17. Brian Too

    The technology basis of this appears to be Adobe Flash with an extension or framework called OpenZoom. The author of OpenZoom also references a Microsoft technology called SeaDragon.

    The overall effect is much like using Google Earth. It seems to dynamically download only the parts of the image you are currently looking at, with content provided at your current zoom level. This achieves good interactive performance by providing an initial level of detail (not so good) and then fills in better quality tiles as the remote server and your network link can deliver them.

    With these systems the usual limiting factor on system performance is the speed of your network connection.

    A very impressive system. And one that does not need special client software. This speaks to the continuing usefulness of Flash in the computing ecosystem. Flash isn’t always about creating garish web sites!

  18. Vex

    I will not play with this at work. I will not play with this at work. I will not play with this at work.

    That’s it, I’m calling in sick….

  19. Daniel J. Andrews

    He says he traveled with his retired father. That makes the trip all the more special. I did a 6 week tour of parts of the U.S. and Canada with my dad, and we had a wonderful time. My mom tells me dad still talks about it, and when the inevitable happens to my folks, that trip with my dad will warm my memories greatly.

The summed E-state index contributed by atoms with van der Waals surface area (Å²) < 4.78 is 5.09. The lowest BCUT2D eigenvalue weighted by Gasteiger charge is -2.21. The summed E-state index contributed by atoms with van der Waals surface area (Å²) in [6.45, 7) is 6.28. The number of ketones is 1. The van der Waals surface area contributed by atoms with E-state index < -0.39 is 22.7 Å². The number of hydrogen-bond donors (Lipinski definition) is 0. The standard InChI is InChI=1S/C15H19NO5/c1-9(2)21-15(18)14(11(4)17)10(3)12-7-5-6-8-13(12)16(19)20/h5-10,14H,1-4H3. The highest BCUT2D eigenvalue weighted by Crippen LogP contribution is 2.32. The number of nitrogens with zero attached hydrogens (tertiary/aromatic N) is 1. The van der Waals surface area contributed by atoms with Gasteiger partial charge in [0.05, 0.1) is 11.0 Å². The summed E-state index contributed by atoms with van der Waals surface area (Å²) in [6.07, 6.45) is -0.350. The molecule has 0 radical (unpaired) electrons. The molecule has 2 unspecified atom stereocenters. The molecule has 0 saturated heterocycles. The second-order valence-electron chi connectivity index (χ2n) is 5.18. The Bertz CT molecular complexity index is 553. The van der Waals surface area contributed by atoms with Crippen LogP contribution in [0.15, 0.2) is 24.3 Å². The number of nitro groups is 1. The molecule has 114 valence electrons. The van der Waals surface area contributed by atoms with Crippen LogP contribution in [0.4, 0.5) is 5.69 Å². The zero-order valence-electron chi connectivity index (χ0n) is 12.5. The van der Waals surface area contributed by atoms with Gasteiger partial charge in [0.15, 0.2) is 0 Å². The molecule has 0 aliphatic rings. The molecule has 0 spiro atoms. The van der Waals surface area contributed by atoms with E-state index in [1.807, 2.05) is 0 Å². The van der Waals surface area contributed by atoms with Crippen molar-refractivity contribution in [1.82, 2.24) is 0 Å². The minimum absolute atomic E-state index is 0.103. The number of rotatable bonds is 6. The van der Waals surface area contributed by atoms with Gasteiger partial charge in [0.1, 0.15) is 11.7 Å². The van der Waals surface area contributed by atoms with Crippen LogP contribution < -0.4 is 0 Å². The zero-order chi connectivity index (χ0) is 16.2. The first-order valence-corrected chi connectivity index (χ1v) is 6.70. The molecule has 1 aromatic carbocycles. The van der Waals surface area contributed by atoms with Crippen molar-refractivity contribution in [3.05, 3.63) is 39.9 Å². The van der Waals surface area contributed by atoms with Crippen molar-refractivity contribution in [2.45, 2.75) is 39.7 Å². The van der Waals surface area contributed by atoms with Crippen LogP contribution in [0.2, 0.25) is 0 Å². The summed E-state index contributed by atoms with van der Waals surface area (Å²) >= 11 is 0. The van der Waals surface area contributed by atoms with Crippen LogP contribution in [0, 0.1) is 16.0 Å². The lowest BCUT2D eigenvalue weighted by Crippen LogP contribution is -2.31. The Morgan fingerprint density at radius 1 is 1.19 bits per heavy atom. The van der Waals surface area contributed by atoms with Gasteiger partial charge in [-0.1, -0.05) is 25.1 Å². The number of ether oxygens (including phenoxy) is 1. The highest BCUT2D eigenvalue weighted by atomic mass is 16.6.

Great job, Nick, and well done! (and I’m not just talking about the interactive photo either).

  20. This is the most awesome thing I’ve seen. Got my kids hooked too. So much work must’ve gone into this but it is so simple for them to use.

  21. flip

    Annoying that there’s no where on the site to leave comments. So I’ll leave mine here:

    That is SO amazing. I’m impressed by the amount of work that went into it. Not just taking panoramic shots, but then the interactive version. The ability to turn on/off constellations/stars/planets had me even more impressed, until my mind was blown by the small galaxy in the corner which showed the field of view in relation to Earth and the galaxy. The amount of time and effort that goes into making something like this… well, it’s just worth a big thumbs up!

    One small thing I would have done was included a key: the green line I presume is the ecliptic? Even though I could guess this myself, a key would help those less astronomy-educated.